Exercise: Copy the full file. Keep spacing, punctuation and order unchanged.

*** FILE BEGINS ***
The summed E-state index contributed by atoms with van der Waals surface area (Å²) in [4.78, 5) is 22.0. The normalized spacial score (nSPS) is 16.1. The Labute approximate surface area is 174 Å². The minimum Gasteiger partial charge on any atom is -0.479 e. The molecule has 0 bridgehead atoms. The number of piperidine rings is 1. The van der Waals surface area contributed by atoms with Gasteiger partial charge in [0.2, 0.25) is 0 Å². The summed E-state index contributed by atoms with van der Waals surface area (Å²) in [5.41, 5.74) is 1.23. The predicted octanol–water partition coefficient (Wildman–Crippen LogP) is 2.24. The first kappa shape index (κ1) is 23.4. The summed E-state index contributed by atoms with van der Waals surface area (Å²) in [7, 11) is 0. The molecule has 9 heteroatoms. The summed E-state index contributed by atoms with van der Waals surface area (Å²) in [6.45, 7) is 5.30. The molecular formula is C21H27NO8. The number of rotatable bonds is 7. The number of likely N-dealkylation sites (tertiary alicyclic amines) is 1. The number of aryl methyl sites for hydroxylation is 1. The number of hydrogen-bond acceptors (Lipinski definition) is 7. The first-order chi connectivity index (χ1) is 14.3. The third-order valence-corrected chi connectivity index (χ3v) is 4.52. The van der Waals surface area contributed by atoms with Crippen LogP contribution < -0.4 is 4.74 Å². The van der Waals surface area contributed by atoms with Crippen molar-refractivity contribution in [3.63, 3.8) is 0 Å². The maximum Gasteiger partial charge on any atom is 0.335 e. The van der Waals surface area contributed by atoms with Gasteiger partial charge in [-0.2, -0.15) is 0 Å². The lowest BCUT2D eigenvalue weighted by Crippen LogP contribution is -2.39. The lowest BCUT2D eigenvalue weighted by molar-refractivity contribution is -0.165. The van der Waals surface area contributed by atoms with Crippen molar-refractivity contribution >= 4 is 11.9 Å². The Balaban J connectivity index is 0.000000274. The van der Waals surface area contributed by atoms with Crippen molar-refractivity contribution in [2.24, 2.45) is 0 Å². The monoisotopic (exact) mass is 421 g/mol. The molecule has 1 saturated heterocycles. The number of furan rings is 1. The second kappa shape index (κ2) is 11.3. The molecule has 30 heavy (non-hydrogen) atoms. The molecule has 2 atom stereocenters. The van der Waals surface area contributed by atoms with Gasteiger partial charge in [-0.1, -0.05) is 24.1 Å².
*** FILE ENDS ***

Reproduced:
The summed E-state index contributed by atoms with van der Waals surface area (Å²) in [4.78, 5) is 22.0. The normalized spacial score (nSPS) is 16.1. The Labute approximate surface area is 174 Å². The minimum Gasteiger partial charge on any atom is -0.479 e. The molecule has 0 bridgehead atoms. The number of piperidine rings is 1. The van der Waals surface area contributed by atoms with Gasteiger partial charge in [0.2, 0.25) is 0 Å². The summed E-state index contributed by atoms with van der Waals surface area (Å²) in [5.41, 5.74) is 1.23. The predicted octanol–water partition coefficient (Wildman–Crippen LogP) is 2.24. The first kappa shape index (κ1) is 23.4. The summed E-state index contributed by atoms with van der Waals surface area (Å²) in [7, 11) is 0. The molecule has 9 heteroatoms. The summed E-state index contributed by atoms with van der Waals surface area (Å²) in [6.45, 7) is 5.30. The molecular formula is C21H27NO8. The number of rotatable bonds is 7. The number of likely N-dealkylation sites (tertiary alicyclic amines) is 1. The number of aryl methyl sites for hydroxylation is 1. The number of hydrogen-bond acceptors (Lipinski definition) is 7. The first-order chi connectivity index (χ1) is 14.3. The third-order valence-corrected chi connectivity index (χ3v) is 4.52. The van der Waals surface area contributed by atoms with Crippen LogP contribution < -0.4 is 4.74 Å². The van der Waals surface area contributed by atoms with Crippen molar-refractivity contribution in [3.63, 3.8) is 0 Å². The maximum Gasteiger partial charge on any atom is 0.335 e. The van der Waals surface area contributed by atoms with Gasteiger partial charge in [-0.2, -0.15) is 0 Å². The lowest BCUT2D eigenvalue weighted by Crippen LogP contribution is -2.39. The lowest BCUT2D eigenvalue weighted by molar-refractivity contribution is -0.165. The van der Waals surface area contributed by atoms with Crippen molar-refractivity contribution >= 4 is 11.9 Å². The Balaban J connectivity index is 0.000000274. The van der Waals surface area contributed by atoms with Crippen molar-refractivity contribution in [2.24, 2.45) is 0 Å². The monoisotopic (exact) mass is 421 g/mol. The molecule has 1 saturated heterocycles. The number of furan rings is 1. The second kappa shape index (κ2) is 11.3. The molecule has 30 heavy (non-hydrogen) atoms. The molecule has 2 atom stereocenters. The van der Waals surface area contributed by atoms with Gasteiger partial charge in [-0.1, -0.05) is 24.1 Å².